The result is a portrait of the planet’s epic scope held in perfect balance by David Attenborough’s lively, intimate narration.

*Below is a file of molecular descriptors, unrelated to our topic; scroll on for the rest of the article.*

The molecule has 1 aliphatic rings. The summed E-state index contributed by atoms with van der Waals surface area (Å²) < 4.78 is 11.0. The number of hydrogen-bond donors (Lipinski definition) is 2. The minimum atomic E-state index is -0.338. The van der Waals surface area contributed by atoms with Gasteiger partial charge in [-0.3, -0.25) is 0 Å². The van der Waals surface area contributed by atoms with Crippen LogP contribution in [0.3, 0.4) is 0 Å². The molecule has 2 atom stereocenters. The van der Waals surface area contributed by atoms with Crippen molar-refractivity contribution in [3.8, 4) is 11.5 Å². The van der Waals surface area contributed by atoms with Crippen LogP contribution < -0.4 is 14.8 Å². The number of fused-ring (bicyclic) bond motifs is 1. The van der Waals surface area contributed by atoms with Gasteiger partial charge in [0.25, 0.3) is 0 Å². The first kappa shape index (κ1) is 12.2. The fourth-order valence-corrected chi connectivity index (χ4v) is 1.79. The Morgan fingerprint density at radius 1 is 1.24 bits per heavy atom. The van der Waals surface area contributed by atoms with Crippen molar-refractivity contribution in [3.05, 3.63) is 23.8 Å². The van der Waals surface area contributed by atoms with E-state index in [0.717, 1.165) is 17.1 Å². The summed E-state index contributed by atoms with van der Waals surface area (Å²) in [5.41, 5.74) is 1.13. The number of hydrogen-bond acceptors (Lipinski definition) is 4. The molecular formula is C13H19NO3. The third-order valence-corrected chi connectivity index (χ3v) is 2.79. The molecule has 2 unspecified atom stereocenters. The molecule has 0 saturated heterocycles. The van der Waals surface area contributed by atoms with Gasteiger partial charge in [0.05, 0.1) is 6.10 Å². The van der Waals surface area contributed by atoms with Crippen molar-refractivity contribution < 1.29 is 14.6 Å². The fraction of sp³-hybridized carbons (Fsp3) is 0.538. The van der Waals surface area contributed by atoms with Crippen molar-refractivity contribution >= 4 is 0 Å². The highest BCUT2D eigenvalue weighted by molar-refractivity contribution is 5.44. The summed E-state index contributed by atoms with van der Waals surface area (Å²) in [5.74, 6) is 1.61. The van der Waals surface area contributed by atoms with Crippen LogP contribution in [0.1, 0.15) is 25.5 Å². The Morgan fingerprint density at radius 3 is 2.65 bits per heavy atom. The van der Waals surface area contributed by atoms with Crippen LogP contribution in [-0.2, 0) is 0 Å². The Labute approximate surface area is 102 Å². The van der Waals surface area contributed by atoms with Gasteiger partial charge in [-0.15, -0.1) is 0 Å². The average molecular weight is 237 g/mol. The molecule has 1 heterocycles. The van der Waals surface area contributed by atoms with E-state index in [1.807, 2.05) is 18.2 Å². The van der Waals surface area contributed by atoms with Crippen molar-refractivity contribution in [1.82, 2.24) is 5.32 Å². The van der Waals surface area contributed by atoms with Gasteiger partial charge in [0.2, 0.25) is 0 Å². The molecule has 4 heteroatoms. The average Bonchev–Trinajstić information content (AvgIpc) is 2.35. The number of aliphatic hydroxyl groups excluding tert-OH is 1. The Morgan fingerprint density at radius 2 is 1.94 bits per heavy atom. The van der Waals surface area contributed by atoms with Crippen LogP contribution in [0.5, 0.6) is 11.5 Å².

Disease, labor complications and tragedies like miscarriage, stillbirth and Sudden Infant Death Syndrome are common—along with domestic violence, rape and unwanted pregnancy—yet the show warms as many hearts as it breaks.While grandmas and neighbors panic, and drunken youth egg the desperate pyromaniac on, Cawood adopts a pretty lax approach.She decides to prepare for the worst case scenario by going to a supermarket first, to equip herself with chords to hold her sunglasses: “He can send himself to paradise—that’s his choice—but he’s not taking my eyebrows with him.” Cawood becomes consumed with the need to put Tommy Lee Royce (James Norton), the man she believes drove her daughter to suicide—who also happens to be the father of her grandchild— behind bars.The five-episode story-arc “Children of the Earth,” is a nail-biting, epic story that never lets up and finishes with its biggest punch to the gut.Like Moore’s Battlestar Galactica, Davies has not only reimagined a classic series, he’s used his new extraterrestrial platform to explore human nature. Happy Valley We’re first introduced to the kind-hearted, but strong-willed Yorkshire police sergeant Cawood (Sarah Lancashire) when a love-sick loon decides to set himself on fire on the playground.run the gamut from the classic (Fawlty Towers) to the contemporary (Sherlock), the sunny (The Great British Baking Show) to the shattering (Broadchurch), but all the titles on Paste’s list share the broadcaster’s deft touch.Now, thanks to Netflix, these British imports are at your fingertips. River The premise sounds daft, to be honest: The brilliant Detective Inspector John River (Stellan Skarsgård) spends his days solving cases alongside the “ghost” of his deceased partner, Detective Sergeant Jackie Stevenson (Nicola Walker).Against Fox’s Gordon Ramsay-hosted properties, Chopped, even Top Chef, with their constant backbiting and broken dreams, the contestants on GBBS are sunny, mutually supportive amateurs (albeit extraordinarily skilled ones); in any given episode, the worst crisis is Mary Berry pressing a finger into a scone and pronouncing it “underbaked.” It’s so refreshing, in fact, that it might make a baker out me yet. Dowd’s schlubby slacker and Richard Ayoade’s buttoned-up computer genius are a droll odd couple whose typically uneventful business hours (“Have you tried turning it off and on again?” is a common troubleshoot) are upended by their new coworker (Katherine Parkinson).Foyle’s superior is quick to note, however, there will be consequences for training half the country to kill. The murders stack up, and so Foyle does his investigative duty while anti-German—not just anti-Nazi—sentiments mount locally. Norrell The BBC’s adaptation of Susanna Clarke’s 2004 novel, set in the era of the Napoleonic Wars, mixes fantasy and history with aplomb: Its version of the British Empire may be shaped by the forces of magic, but its treatment of the nation’s ruthless rise to global preeminence is scalpel-sharp all the same.Over the course of the series, creator-writer Anthony Horowitz (Poirot, Midsomer Murders) excels in the moral grey areas of the battlefields abroad and at home and the mysteries therein that cannot be solved. Along the way, the series’ truest pleasure is the court and spark between its two sorcerers.